Ask me about power
and I'll tell you cigar smoke,
the way it darkens like a thunderhead
or curls thin as an assassin's wire.
I'll tell you how smoke
sticks to your flesh
for the length of a career,
and I'll tell you about the day
the Chairman of Psychiatry
gathered us in a conference room,
pulled a Havana from his pocket,
chewed the end, and blew
each long drag in the patient's face
shouting, "Are you crazy?"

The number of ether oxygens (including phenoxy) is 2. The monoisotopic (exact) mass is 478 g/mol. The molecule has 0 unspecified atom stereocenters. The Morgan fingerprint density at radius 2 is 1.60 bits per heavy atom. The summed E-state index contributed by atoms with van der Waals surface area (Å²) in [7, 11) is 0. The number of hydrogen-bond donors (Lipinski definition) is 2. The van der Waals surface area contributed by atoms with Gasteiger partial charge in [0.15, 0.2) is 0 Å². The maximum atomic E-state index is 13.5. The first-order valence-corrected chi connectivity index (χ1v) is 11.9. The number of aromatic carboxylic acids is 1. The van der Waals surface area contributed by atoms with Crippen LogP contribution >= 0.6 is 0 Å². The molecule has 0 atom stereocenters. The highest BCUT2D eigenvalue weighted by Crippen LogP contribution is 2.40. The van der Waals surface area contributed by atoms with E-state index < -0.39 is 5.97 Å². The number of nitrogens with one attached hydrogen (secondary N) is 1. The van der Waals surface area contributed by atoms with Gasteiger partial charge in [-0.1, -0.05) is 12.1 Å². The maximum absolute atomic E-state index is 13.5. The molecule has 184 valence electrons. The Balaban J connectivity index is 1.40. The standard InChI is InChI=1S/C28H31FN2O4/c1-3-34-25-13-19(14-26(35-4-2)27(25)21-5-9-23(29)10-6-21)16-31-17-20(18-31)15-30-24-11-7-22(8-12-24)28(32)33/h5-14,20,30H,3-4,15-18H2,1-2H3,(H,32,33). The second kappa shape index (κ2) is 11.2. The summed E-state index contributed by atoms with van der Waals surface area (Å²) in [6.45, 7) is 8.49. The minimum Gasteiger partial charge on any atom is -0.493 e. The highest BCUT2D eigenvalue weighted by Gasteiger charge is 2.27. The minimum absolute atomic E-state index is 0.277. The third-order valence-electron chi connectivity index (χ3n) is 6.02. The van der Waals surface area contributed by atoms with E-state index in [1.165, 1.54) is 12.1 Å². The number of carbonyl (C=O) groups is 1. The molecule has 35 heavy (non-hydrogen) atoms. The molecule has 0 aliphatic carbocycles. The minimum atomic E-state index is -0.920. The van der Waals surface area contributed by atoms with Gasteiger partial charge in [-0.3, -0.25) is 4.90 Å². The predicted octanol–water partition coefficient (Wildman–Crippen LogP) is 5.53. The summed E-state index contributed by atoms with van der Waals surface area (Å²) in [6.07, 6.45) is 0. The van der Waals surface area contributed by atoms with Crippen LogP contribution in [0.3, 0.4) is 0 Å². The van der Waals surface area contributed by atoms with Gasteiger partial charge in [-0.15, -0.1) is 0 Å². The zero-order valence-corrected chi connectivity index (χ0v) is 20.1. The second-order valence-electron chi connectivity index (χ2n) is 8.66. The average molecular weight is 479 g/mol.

as if the man could remove an electrode
planted in his brain by the FBI.
And when the patient finally cried,
the Chairman turned
to his audience of students and residents,
took the cigar from his mouth,
and examined it like a surgical instrument,
slime at one end, the tip burning red.
He smiled at the cigar, chomped down,
took another suck.